Maybe this Green kid knows what he’s doing after all. Far removed from the jokey emptiness of Hatchet, Frozen is a taut, ruthless and dead serious bit of survival horror that wants us to care about what happens to its unfortunate characters. Myriad are the horror films where youngsters, privileged youngsters, do stupid stuff to deserve their fate and we in the audience agree. Rarer, and much harder to pull off, is the horror film where the main characters do stupid stuff to deserve their fate yet we hope they avoid it because the film works hard to make us see past their faults to the essential humanity underneath. That’s the strength of Frozen: It’s a combination of bad luck and the-rules-don’t-apply-to-us brazenness that gets three youths accidentally stranded on a powered-down ski lift, yet as the elements take their toll and guards get dropped, sympathy starts to creep in. Once that happens, it’s an easy jump to hoping for the best for these characters, which then means Green can start throwing gut punches. Exposure and rot, the fragility of flesh, place this as uncomfortably close to body-horror as a man-vs.-wild shock show can get, and each bodily failing is played for maximum impact (the blonde’s hand on the metal railing, for instance). A striking step in the right direction for a hopeful young talent; let’s hope this proves to be the rule and not the exception in his career. (Hatchet II seems a regression, though I haven’t seen it.)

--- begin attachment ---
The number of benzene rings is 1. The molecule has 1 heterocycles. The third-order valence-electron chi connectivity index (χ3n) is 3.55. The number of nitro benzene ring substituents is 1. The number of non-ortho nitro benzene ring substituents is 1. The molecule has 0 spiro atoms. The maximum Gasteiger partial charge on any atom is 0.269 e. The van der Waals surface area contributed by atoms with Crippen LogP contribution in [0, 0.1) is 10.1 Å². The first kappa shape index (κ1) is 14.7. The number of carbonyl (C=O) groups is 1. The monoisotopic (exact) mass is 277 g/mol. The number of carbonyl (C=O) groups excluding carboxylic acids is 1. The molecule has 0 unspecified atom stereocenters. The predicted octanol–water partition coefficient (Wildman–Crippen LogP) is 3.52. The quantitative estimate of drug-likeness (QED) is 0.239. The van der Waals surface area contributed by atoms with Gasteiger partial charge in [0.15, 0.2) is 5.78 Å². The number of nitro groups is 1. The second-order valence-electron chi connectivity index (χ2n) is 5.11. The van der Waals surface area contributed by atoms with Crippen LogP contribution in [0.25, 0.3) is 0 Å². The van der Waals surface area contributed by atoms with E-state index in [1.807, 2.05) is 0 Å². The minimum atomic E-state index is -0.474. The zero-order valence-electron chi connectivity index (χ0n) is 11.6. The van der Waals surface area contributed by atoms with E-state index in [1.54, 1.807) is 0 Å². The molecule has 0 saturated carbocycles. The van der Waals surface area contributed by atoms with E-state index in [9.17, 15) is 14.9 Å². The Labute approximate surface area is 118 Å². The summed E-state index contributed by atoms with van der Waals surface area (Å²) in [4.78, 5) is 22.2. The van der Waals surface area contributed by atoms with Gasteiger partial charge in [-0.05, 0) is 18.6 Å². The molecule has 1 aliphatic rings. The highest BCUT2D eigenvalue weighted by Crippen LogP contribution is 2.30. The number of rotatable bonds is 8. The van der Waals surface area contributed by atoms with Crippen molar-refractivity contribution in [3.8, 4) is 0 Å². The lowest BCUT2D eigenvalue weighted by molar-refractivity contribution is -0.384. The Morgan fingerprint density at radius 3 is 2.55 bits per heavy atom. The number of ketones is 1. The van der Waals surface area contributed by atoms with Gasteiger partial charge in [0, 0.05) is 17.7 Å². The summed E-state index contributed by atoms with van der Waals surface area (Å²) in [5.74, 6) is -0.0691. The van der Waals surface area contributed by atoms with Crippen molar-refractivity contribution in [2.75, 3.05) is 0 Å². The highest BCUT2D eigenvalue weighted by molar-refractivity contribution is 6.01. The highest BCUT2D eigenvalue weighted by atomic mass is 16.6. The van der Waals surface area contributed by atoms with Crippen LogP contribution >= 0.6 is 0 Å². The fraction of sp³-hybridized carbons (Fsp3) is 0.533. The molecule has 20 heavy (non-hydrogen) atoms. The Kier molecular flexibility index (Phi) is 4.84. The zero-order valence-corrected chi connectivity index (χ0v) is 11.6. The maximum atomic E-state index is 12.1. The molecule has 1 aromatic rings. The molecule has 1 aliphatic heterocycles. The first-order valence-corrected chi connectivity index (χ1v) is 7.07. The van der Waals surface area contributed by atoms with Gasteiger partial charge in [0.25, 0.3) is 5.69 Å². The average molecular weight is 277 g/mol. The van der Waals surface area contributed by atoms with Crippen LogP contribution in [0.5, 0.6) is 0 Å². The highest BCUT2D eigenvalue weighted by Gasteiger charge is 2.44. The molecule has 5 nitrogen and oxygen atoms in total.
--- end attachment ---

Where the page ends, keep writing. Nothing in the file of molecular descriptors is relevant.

Nine out of ten times, you lose that battle.
My review of The Other Guys posted today on In Review Online. Horror Challenge reviews to commence soon, promise.
My review of The Human Centipede (First Sequence) went up over the week at In Review Online. I’m not a fan.